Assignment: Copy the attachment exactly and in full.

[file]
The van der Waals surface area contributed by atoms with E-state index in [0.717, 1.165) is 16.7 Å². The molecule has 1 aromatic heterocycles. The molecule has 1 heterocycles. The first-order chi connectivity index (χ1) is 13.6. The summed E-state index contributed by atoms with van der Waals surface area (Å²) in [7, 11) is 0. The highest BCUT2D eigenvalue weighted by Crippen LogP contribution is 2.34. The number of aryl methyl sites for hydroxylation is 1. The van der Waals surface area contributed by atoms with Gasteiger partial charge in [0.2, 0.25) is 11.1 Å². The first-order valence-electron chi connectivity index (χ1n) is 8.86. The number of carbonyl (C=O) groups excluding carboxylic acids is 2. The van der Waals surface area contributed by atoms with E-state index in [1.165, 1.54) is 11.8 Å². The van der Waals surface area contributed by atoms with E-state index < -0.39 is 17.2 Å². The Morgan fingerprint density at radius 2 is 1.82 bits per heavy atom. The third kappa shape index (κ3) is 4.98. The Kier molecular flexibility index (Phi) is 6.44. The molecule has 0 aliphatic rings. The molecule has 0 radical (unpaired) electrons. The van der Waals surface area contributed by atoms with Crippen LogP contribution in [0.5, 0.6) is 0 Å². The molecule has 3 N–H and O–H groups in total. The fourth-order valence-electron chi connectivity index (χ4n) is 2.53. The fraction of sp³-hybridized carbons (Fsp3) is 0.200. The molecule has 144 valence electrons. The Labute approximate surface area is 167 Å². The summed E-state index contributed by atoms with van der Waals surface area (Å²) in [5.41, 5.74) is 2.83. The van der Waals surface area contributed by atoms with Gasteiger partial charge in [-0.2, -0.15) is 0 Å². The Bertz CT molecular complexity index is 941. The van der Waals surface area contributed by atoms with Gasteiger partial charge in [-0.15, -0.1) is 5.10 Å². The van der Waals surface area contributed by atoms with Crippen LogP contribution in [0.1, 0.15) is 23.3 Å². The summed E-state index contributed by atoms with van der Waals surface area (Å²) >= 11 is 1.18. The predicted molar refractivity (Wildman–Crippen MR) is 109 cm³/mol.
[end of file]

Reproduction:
The van der Waals surface area contributed by atoms with E-state index in [0.717, 1.165) is 16.7 Å². The molecule has 1 aromatic heterocycles. The molecule has 1 heterocycles. The first-order chi connectivity index (χ1) is 13.6. The summed E-state index contributed by atoms with van der Waals surface area (Å²) in [7, 11) is 0. The highest BCUT2D eigenvalue weighted by Crippen LogP contribution is 2.34. The number of aryl methyl sites for hydroxylation is 1. The van der Waals surface area contributed by atoms with Gasteiger partial charge in [0.2, 0.25) is 11.1 Å². The first-order valence-electron chi connectivity index (χ1n) is 8.86. The number of carbonyl (C=O) groups excluding carboxylic acids is 2. The van der Waals surface area contributed by atoms with E-state index in [1.165, 1.54) is 11.8 Å². The van der Waals surface area contributed by atoms with E-state index < -0.39 is 17.2 Å². The Morgan fingerprint density at radius 2 is 1.82 bits per heavy atom. The third kappa shape index (κ3) is 4.98. The Kier molecular flexibility index (Phi) is 6.44. The molecule has 0 aliphatic rings. The molecule has 0 radical (unpaired) electrons. The van der Waals surface area contributed by atoms with Crippen LogP contribution in [0.5, 0.6) is 0 Å². The molecule has 3 N–H and O–H groups in total. The fourth-order valence-electron chi connectivity index (χ4n) is 2.53. The fraction of sp³-hybridized carbons (Fsp3) is 0.200. The molecule has 144 valence electrons. The Labute approximate surface area is 167 Å². The summed E-state index contributed by atoms with van der Waals surface area (Å²) in [5.41, 5.74) is 2.83. The van der Waals surface area contributed by atoms with Gasteiger partial charge in [-0.2, -0.15) is 0 Å². The Bertz CT molecular complexity index is 941. The van der Waals surface area contributed by atoms with Gasteiger partial charge in [-0.15, -0.1) is 5.10 Å². The van der Waals surface area contributed by atoms with Crippen LogP contribution in [0.1, 0.15) is 23.3 Å². The summed E-state index contributed by atoms with van der Waals surface area (Å²) >= 11 is 1.18. The predicted molar refractivity (Wildman–Crippen MR) is 109 cm³/mol.